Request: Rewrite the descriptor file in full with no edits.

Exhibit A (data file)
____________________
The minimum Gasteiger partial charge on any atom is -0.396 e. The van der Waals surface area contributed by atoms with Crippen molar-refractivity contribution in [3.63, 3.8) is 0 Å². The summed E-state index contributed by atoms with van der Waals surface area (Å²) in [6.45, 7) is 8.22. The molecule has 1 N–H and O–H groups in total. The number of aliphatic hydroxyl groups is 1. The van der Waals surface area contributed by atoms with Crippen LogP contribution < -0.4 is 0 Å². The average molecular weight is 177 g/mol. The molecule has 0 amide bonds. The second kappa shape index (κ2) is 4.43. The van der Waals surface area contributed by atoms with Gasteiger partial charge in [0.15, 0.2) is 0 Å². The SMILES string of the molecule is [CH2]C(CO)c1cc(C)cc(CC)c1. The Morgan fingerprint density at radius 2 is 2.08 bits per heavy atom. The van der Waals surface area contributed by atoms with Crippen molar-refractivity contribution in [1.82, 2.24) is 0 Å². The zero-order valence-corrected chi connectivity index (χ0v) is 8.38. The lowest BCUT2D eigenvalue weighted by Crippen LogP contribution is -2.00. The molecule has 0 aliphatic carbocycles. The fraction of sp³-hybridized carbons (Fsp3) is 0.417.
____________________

The minimum Gasteiger partial charge on any atom is -0.396 e. The van der Waals surface area contributed by atoms with Crippen molar-refractivity contribution in [3.63, 3.8) is 0 Å². The summed E-state index contributed by atoms with van der Waals surface area (Å²) in [6.45, 7) is 8.22. The molecule has 1 N–H and O–H groups in total. The number of aliphatic hydroxyl groups is 1. The van der Waals surface area contributed by atoms with Crippen LogP contribution < -0.4 is 0 Å². The average molecular weight is 177 g/mol. The molecule has 0 amide bonds. The second kappa shape index (κ2) is 4.43. The van der Waals surface area contributed by atoms with Gasteiger partial charge in [0.15, 0.2) is 0 Å². The SMILES string of the molecule is [CH2]C(CO)c1cc(C)cc(CC)c1. The Morgan fingerprint density at radius 2 is 2.08 bits per heavy atom. The van der Waals surface area contributed by atoms with Crippen molar-refractivity contribution in [1.82, 2.24) is 0 Å². The zero-order valence-corrected chi connectivity index (χ0v) is 8.38. The lowest BCUT2D eigenvalue weighted by Crippen LogP contribution is -2.00. The molecule has 0 aliphatic carbocycles. The fraction of sp³-hybridized carbons (Fsp3) is 0.417.